These meetings take place after a visit by a number of senior Russian officials to Cuba over the past months, including Foreign Minister Sergey Lavrov, Parliament Speaker Vyacheslav Volodin, and Presidential Economic Adviser Maxim Oreshkin.
Representatives of about fifty Russian companies have been visiting Havana since Wednesday, in search of commercial and investment opportunities on the island, in an additional indication of the rapprochement efforts between Moscow and Havana.
Speaking to reporters at the opening of the Cuban-Russian Business Economic Forum, held until Friday, one of Cuba’s vice presidents, Ricardo Cabrisas, pointed out the “important participation of the Russian corporate sector, which responds to a policy established between the two countries.”
At the end of 2022, the two countries announced their intention to strengthen the “strategic partnership” between them, in light of “the common will to deepen political dialogue, economic, trade and financial ties, and ties of cooperation.”
The representative of the companies to the Kremlin, Boris Titov, stressed that the visit of Cuban President Miguel Diaz-Canel to Moscow last November provided “great possibilities for Russian companies” and for the development of “joint projects”.
Titov, who is visiting Cuba for the second time since January, added that this visit, during which Diaz-Canel met Russian President Vladimir Putin, allowed the start of “a new phase in the development of our relations,” stressing that “we have great potential.”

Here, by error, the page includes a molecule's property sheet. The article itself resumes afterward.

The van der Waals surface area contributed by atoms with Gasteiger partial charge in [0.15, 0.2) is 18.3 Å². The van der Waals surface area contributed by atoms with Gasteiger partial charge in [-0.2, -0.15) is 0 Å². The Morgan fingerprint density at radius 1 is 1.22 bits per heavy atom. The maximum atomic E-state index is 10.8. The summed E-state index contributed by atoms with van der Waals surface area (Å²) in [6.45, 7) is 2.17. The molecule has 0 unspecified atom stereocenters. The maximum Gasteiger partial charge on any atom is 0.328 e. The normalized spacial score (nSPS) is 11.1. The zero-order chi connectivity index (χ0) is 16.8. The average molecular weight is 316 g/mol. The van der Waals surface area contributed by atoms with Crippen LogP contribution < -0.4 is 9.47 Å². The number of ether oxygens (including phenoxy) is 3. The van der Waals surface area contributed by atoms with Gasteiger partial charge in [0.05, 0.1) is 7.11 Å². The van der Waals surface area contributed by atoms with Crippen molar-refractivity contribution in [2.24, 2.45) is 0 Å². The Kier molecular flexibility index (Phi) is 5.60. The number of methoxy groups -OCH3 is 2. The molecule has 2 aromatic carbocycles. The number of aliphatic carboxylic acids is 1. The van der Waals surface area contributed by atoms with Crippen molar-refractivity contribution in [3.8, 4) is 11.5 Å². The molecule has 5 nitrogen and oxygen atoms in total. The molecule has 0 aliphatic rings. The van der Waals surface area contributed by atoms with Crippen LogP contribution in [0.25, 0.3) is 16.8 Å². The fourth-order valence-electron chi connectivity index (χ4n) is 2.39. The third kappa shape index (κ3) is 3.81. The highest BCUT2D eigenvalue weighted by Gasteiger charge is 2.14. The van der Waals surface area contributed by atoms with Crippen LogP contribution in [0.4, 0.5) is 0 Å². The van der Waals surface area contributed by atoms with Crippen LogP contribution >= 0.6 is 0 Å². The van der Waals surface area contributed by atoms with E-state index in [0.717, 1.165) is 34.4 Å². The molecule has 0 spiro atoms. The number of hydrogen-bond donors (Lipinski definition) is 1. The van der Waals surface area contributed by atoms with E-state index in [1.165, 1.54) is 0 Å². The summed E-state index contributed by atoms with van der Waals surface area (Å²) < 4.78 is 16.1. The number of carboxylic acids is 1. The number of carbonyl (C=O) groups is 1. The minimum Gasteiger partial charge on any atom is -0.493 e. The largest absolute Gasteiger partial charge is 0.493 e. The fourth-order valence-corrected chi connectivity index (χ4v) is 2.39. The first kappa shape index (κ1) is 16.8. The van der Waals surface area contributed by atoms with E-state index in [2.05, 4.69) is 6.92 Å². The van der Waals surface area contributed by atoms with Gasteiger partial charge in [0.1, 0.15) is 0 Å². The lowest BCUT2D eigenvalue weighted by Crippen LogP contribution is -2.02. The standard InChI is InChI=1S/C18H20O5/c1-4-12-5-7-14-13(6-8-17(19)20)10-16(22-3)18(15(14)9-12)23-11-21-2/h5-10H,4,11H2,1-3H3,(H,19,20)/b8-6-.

The Business Economic Forum brings together 52 Russian companies and 106 Cuban companies, and it will be followed by a meeting of the Cuban-Russian Companies Committee in which Russian Deputy Prime Minister Dmitry Chernyshenko will participate, according to the Cuban press.
These meetings take place after a visit by a number of senior Russian officials to Cuba over the past months, including Foreign Minister Sergey Lavrov, Speaker of Parliament Vyacheslav Volodin, and Economic Adviser to the Presidency Maxim Oreshkin.
The worst economic crisis
Cuba is facing the worst economic crisis since the fall of the Soviet bloc in the 1990s, with frequent cuts in food, medicine and fuel, under the influence of the enhanced US embargo on the island, the consequences of the Covid-19 epidemic and internal structural economic weaknesses.
The volume of economic exchanges between Cuba and Russia in 2022 reached 450 million dollars, a threefold increase from what it was in 2021, according to the new Russian trade representative in Cuba, Sergei Baldin, who just assumed his duties on the communist island.
Baladin explained that sales of oil and soybean oil accounted for 90% of these trade exchanges.
In return, Cuba exports rum, coffee and tobacco to Russia.